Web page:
Review: For The Love was a cruisy afternoon in the sun

Get the latest from Beat


Review: For The Love was a cruisy afternoon in the sun

For The Love
Photo: Talli Martin
Photo: Talli Martin
Photo: Talli Martin
Photo: Talli Martin
Photo: Talli Martin
1 / 5
words by kaya martin

Palatable pop and EDM, vodka seltzers, and beachside vibes – who could really complain?

For The Love promised good vibes and they delivered. I mean, how could they not? Blessed with 30-degree weather, located on the Saint Kilda foreshores and stacked with a lineup of easygoing artists, it was a recipe for success.

The festival has perfected this recipe during its time on the scene. It’s hosted over 130 artists with events across three countries and had already run this year’s festival on the Gold Coast and in Wollongong before bringing it to Melbourne.

Keep up with the latest music news, festivals, interviews and reviews here.

Over time, FTL has built a reputation for being a crowd-pleaser – it’s the kind of event where no matter how much of a music fan you are, you’ll still be able to recognise a few tracks and have a fun day out with your friends.

The Catani Garden grounds were charming – big enough to fit everything the crowd could need for the day, but not enough space to get lost for too long. With a massive shipping crate structure built to block out sound, the set-up would have been ideal, except for a pesky, ill-placed street light that happened to be right in front of the stage.

In the sticky heat of the afternoon, we hunted for a patch of shade between the palms. On stage, Budjerah sung his heart out to a small but dedicated bunch, measly in comparison to the record-breaking crowd he’d performed to the night before opening for Ed Sheeran at the MCG. Groovy and sugary sweet, his set made for a perfect laid-back intro to the day.

I shared a cigarette with a guy sitting next to me on the grass, who told me he was most excited for Duke Dumont. “I like Charli XCX, but I’m not gay,” he said. I wasn’t sure when that became a requirement.

The audience really filled out when Snakehips took the stage, tripling in size in a matter of minutes. Hands were in the air for their more radio-friendly tracks All My Friends and Cruel.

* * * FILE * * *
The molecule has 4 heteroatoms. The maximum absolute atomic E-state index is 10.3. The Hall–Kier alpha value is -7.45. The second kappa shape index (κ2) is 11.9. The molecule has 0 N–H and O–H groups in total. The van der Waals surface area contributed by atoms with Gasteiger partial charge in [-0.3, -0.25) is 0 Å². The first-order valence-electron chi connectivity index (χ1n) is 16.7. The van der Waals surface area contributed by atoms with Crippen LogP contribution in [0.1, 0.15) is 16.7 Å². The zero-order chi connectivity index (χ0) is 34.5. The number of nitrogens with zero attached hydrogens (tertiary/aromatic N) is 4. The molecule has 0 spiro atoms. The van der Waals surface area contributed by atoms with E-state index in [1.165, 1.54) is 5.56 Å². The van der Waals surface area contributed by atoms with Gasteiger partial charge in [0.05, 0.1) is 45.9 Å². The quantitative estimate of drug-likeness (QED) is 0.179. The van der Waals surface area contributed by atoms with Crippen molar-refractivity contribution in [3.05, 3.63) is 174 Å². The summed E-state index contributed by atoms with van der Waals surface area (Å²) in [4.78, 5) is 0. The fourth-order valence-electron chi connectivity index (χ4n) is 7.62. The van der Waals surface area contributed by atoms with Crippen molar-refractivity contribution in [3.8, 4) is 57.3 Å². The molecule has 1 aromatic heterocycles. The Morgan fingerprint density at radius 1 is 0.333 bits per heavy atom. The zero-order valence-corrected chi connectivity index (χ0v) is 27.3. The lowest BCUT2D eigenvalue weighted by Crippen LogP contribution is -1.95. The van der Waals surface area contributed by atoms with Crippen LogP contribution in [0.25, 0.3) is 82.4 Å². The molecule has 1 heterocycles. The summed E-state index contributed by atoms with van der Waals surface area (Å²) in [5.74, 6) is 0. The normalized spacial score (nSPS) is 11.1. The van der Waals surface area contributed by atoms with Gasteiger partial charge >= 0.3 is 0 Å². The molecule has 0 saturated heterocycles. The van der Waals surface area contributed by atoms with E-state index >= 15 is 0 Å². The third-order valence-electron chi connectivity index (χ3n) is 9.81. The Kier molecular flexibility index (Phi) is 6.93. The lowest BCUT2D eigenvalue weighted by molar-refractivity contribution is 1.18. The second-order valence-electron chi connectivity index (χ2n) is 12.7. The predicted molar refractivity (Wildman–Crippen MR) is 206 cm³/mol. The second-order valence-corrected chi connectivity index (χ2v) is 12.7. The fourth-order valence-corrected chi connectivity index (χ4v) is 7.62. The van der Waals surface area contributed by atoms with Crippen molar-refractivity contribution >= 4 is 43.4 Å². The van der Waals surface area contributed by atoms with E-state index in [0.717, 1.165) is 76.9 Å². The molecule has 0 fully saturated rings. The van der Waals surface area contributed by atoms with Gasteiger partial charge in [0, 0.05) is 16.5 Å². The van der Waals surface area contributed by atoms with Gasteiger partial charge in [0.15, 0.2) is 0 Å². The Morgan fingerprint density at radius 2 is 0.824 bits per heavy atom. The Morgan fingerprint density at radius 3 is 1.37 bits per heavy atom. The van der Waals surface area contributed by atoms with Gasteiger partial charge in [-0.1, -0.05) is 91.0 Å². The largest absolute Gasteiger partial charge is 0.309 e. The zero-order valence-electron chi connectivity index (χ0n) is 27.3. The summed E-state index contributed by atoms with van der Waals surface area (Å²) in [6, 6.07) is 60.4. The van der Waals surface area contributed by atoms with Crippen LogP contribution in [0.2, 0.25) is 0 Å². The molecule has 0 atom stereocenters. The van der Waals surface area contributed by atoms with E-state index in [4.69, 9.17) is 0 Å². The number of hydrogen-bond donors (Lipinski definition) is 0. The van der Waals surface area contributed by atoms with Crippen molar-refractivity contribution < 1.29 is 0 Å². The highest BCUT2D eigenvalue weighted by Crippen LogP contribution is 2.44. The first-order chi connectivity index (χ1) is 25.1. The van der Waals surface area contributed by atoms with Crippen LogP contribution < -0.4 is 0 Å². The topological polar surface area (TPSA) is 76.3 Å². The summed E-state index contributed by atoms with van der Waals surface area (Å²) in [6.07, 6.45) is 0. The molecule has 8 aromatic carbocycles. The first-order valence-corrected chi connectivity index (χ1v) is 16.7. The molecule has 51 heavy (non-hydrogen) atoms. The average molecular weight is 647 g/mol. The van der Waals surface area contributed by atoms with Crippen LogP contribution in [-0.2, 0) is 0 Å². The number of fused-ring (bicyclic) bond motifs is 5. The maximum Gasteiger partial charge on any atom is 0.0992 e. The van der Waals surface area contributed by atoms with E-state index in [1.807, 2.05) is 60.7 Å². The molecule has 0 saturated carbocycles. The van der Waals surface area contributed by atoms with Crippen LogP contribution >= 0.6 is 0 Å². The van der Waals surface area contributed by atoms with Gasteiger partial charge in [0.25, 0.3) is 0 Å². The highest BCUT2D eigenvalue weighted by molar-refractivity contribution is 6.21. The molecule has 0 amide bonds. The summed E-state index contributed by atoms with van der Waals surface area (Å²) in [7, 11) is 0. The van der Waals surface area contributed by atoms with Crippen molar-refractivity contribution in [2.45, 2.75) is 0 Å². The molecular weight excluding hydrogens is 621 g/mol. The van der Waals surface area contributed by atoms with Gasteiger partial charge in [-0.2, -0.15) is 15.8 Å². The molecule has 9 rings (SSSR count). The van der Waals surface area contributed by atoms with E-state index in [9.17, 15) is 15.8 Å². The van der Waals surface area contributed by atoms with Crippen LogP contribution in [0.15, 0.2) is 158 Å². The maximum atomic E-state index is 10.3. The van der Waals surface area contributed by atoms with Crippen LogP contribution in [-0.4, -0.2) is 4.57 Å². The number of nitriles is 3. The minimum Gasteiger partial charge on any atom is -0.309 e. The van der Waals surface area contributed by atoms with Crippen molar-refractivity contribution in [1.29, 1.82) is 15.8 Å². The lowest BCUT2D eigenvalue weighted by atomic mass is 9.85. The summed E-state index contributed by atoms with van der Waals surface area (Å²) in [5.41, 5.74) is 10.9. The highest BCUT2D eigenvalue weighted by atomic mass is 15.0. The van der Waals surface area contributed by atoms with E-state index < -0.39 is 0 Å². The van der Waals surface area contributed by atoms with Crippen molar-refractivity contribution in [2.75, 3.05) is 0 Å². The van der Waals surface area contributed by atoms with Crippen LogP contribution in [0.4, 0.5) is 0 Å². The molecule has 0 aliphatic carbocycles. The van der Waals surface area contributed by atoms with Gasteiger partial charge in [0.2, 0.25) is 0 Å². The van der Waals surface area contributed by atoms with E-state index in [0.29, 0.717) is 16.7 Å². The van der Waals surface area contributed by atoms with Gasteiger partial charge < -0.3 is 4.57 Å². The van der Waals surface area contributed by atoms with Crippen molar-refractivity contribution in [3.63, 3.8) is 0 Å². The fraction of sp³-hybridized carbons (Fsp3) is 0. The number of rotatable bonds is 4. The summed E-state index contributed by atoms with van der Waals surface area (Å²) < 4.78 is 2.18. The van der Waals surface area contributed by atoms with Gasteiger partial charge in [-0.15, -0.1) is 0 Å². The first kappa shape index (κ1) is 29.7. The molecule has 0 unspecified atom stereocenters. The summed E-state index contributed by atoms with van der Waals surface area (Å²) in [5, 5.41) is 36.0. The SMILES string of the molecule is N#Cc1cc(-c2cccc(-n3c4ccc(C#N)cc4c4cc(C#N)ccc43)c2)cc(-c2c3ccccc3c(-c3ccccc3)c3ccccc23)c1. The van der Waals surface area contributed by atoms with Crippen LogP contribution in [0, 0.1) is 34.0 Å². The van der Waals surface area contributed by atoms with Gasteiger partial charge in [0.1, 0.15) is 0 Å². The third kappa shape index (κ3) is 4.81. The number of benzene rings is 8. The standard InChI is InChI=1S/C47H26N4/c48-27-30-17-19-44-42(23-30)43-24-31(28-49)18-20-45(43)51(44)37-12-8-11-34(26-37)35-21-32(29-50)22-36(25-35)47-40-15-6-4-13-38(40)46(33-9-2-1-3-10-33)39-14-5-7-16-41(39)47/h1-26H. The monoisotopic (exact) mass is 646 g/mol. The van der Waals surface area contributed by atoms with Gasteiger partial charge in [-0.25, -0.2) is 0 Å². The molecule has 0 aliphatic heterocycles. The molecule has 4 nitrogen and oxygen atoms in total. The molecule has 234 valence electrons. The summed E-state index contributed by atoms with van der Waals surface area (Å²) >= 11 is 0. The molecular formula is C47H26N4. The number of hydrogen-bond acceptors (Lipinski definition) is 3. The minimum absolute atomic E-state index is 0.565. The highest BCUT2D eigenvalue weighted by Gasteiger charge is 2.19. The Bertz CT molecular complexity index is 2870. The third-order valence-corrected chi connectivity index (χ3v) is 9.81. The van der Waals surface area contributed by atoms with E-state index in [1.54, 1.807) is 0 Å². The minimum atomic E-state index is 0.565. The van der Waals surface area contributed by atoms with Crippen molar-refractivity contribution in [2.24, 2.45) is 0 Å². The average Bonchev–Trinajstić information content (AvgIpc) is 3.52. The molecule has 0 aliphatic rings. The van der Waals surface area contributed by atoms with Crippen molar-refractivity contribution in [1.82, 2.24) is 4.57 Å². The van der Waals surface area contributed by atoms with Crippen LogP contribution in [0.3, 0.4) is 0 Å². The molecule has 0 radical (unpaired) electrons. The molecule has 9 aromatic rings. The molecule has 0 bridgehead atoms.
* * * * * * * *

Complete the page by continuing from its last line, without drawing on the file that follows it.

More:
Sonny Fedora followed, opening with a remix of the Hottest 100-topping track Heat Waves by Glass Animals. Peppered with TikTok favourites, his set felt just as right in the park as it would have felt bumping in the background at an upscale modern restaurant. The flames, however, were a bold choice for the sweltering day – a snazzy visual, but the heat scorched the already-sweaty crowd.


View this post on Instagram


A post shared by For The Love (@forthelove)

The sun began to set as Cosmo’s Midnight took the stage. The band did their best to keep it lively, although energy dwindled in the second half of the set as the crowd grew tighter and more agitated in anticipation for Charli XCX. After they finished, a merciful sea breeze blew in. I’ve never been so grateful for the salty, swampy scent of the St Kilda bay. Trying to hold my place against the ebb and flow of the crowd, I struck up a conversation with the guy beside me, asking what acts he came to see.

“I just came here to get drunk and have a good time,” he said.

During Charli XCX’s set, it was clear to see there were two factions: those who came for her, who were screaming every word, and those who didn’t. It was a bit too squishy to dance in the crowd, but Charli, flanked by two harness-clad backup dancers, was dancing enough for everyone. The energy and precision of the choreography gave her a free pass for singing over the top of a vocal track. While the majority of her set was from her latest album, Crash, she sprinkled in favourites like her break-out hit Boom Clap and early single 1999 which revved up even the less familiar fans in the crowd.

Finally, Duke Dumont brought us home with a cruisy, pulsating set of good old-fashioned house. Hopping straight into his track Red Light Green Light, the British DJ and producer gave the crowd a nice little boogie to finish off the evening. The crowd bounced under the scattered strobe lights, putting their cellphones to the sky for the hits including Ocean Drive and Need U.

In the aftermath, satisfied partygoers poured into trams or found their way into the windy lineup for the Espy. In all, FTL provided a relaxed day with a BPM resting comfortably at 125 – not enough to get your heart racing, but nonetheless enjoyable.

To hear more from For The Love and get ready for next year’s event, follow the festival on Instagram here.